AMST 145 A-Z - Special Topics in American Studies
Semester Hours: 3
Every Other Semester
An exploratory course analyzing American culture through the works of American writers. Each semester centers upon particular themes, ideas or topics broad enough to permit the student to become acquainted with the diversity of America’s past and present.
Current Special Topics
AMST 145E: Literature, Trama & Climate Crisis
This course centers on an urgent question: since we know the climate crisis will mean global catastrophe unless we very quickly mount a meaningful response, why have we so far utterly failed to do so? We’ll approach that question in light of the growth, over the past few decades, of a cultural interest in trauma, especially the development of “trauma theory” and of what we might call the literature of trauma. This will help us consider, for example, what kind of knowledge is at stake when we say we “know” that catastrophe will follow from inadequate action; what does it mean, that is, to become aware of reality if such awareness challenges your capacity to process what you see? We’ll read some trauma theory (from, for example, Cathy Caruth’s Unclaimed Experience and Roger Luckhurst’s The Trauma Question), but will focus mostly on works of literature. For the most part, these won’t engage climate change per se, but will be texts that struggle with trying to give shape and meaning to experiences that seem, by definition, to defy such attempts. In addition to selections from trauma theory, possible readings include W. G. Sebald’s Austerlitz, D. M. Thomas’s The White Hotel, and Art Spiegelman’s Maus (texts that grapple with the problem of representing “the Holocaust”), Russell Hoban’s Riddley Walker and Cormac McCarthy’s The Road (grappling with how to represent a nuclear apocalypse, and the consequent climate change), and Toni Morrison’s Beloved (grappling with how to represent knowledge of slavery). We’ll also compare such attempts to formulate traumatic knowledge with the sort of widespread representations of climate change that construct it in the public sphere.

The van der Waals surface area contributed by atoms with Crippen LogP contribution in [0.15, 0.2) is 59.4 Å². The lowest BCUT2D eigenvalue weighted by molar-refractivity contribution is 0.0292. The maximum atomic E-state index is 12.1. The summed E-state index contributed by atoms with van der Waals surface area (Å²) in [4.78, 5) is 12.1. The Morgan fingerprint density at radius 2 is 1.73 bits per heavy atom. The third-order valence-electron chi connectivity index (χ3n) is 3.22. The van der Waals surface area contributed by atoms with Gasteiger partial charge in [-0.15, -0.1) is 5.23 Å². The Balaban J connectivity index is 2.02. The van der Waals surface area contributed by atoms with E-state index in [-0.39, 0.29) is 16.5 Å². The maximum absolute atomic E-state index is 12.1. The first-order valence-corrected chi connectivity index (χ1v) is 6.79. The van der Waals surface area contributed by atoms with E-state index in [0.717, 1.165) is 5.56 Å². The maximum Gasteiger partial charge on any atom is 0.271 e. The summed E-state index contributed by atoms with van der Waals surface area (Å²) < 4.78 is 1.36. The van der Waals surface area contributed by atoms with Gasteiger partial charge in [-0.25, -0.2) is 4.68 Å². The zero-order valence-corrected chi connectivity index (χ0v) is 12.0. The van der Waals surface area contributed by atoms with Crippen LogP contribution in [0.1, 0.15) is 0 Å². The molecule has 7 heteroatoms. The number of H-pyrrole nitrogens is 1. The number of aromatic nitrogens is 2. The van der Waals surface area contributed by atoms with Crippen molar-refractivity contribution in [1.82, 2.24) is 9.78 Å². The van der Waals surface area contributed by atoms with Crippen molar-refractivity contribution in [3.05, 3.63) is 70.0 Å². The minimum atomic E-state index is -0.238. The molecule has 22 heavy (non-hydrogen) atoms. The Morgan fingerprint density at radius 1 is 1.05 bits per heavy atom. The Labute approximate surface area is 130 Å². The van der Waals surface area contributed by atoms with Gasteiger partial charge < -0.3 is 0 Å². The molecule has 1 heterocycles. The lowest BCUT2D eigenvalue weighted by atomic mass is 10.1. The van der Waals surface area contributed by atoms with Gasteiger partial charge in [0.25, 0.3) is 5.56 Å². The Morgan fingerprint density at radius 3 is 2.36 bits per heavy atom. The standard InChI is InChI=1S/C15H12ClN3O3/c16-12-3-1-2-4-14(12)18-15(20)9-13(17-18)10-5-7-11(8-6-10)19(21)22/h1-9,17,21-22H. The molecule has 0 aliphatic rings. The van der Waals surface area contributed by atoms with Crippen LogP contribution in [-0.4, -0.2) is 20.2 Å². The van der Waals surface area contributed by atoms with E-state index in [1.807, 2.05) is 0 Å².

Cross-listed with ENGL 198L (93639).
Two of the following: ENGL 070 , 071 , 072 , 144 ; HIST 013 , 014C , or permission of the instructor. Course may be repeated for credit when topics vary. Specific titles and course descriptions for special topics courses are available in the online class schedule. (Formerly 145; Readings in American Studies.)
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